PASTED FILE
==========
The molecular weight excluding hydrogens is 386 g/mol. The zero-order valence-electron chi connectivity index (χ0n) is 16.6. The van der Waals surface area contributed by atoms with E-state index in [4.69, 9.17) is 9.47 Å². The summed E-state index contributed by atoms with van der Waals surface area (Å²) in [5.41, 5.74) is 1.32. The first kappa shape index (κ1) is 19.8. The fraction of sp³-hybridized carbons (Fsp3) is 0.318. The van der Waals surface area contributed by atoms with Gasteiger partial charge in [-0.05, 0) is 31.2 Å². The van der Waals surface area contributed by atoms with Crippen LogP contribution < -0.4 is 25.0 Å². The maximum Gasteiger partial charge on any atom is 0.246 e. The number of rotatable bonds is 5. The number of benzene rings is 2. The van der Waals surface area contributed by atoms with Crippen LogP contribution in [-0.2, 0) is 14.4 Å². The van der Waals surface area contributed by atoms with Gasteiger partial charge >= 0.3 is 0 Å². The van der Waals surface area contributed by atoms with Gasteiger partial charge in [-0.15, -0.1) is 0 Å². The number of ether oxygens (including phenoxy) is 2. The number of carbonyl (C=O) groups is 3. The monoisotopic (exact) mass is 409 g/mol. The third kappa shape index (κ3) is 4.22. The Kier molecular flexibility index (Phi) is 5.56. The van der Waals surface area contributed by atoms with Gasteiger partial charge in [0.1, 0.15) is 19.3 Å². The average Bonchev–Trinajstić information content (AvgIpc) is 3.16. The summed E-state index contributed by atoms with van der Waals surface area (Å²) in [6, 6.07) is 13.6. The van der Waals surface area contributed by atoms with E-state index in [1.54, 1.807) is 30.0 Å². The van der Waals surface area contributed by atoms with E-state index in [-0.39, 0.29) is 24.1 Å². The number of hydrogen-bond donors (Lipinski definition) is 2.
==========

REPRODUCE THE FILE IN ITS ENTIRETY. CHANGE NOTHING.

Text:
The molecular weight excluding hydrogens is 386 g/mol. The zero-order valence-electron chi connectivity index (χ0n) is 16.6. The van der Waals surface area contributed by atoms with E-state index in [4.69, 9.17) is 9.47 Å². The summed E-state index contributed by atoms with van der Waals surface area (Å²) in [5.41, 5.74) is 1.32. The first kappa shape index (κ1) is 19.8. The fraction of sp³-hybridized carbons (Fsp3) is 0.318. The van der Waals surface area contributed by atoms with Gasteiger partial charge in [-0.05, 0) is 31.2 Å². The van der Waals surface area contributed by atoms with Crippen LogP contribution < -0.4 is 25.0 Å². The maximum Gasteiger partial charge on any atom is 0.246 e. The number of rotatable bonds is 5. The number of benzene rings is 2. The van der Waals surface area contributed by atoms with Crippen LogP contribution in [-0.2, 0) is 14.4 Å². The van der Waals surface area contributed by atoms with Gasteiger partial charge >= 0.3 is 0 Å². The van der Waals surface area contributed by atoms with Gasteiger partial charge in [-0.15, -0.1) is 0 Å². The number of ether oxygens (including phenoxy) is 2. The number of carbonyl (C=O) groups is 3. The monoisotopic (exact) mass is 409 g/mol. The third kappa shape index (κ3) is 4.22. The Kier molecular flexibility index (Phi) is 5.56. The van der Waals surface area contributed by atoms with Gasteiger partial charge in [0.1, 0.15) is 19.3 Å². The average Bonchev–Trinajstić information content (AvgIpc) is 3.16. The summed E-state index contributed by atoms with van der Waals surface area (Å²) in [6, 6.07) is 13.6. The van der Waals surface area contributed by atoms with E-state index in [1.54, 1.807) is 30.0 Å². The van der Waals surface area contributed by atoms with E-state index in [-0.39, 0.29) is 24.1 Å². The number of hydrogen-bond donors (Lipinski definition) is 2.